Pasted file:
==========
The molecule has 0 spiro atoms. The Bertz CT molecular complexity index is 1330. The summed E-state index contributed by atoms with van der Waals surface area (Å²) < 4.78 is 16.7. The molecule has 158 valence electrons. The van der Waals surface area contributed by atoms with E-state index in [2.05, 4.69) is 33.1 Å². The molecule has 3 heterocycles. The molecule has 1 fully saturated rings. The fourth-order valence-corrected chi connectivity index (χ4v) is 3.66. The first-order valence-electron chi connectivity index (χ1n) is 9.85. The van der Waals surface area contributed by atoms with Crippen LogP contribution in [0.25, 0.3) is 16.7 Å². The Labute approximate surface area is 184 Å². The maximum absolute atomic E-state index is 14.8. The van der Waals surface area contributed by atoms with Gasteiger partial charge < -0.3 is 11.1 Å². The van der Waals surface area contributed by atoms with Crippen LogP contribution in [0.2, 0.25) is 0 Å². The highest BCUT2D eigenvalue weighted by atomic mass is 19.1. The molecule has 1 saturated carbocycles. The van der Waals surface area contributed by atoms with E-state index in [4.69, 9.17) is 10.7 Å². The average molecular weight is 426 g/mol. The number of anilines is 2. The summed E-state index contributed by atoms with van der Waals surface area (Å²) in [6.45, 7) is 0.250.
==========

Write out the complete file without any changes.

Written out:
The molecule has 0 spiro atoms. The Bertz CT molecular complexity index is 1330. The summed E-state index contributed by atoms with van der Waals surface area (Å²) < 4.78 is 16.7. The molecule has 158 valence electrons. The van der Waals surface area contributed by atoms with E-state index in [2.05, 4.69) is 33.1 Å². The molecule has 3 heterocycles. The molecule has 1 fully saturated rings. The fourth-order valence-corrected chi connectivity index (χ4v) is 3.66. The first-order valence-electron chi connectivity index (χ1n) is 9.85. The van der Waals surface area contributed by atoms with Crippen LogP contribution in [0.25, 0.3) is 16.7 Å². The Labute approximate surface area is 184 Å². The maximum absolute atomic E-state index is 14.8. The van der Waals surface area contributed by atoms with Gasteiger partial charge < -0.3 is 11.1 Å². The van der Waals surface area contributed by atoms with Crippen LogP contribution in [0.2, 0.25) is 0 Å². The highest BCUT2D eigenvalue weighted by atomic mass is 19.1. The molecule has 1 saturated carbocycles. The van der Waals surface area contributed by atoms with E-state index in [4.69, 9.17) is 10.7 Å². The average molecular weight is 426 g/mol. The number of anilines is 2. The summed E-state index contributed by atoms with van der Waals surface area (Å²) in [6.45, 7) is 0.250.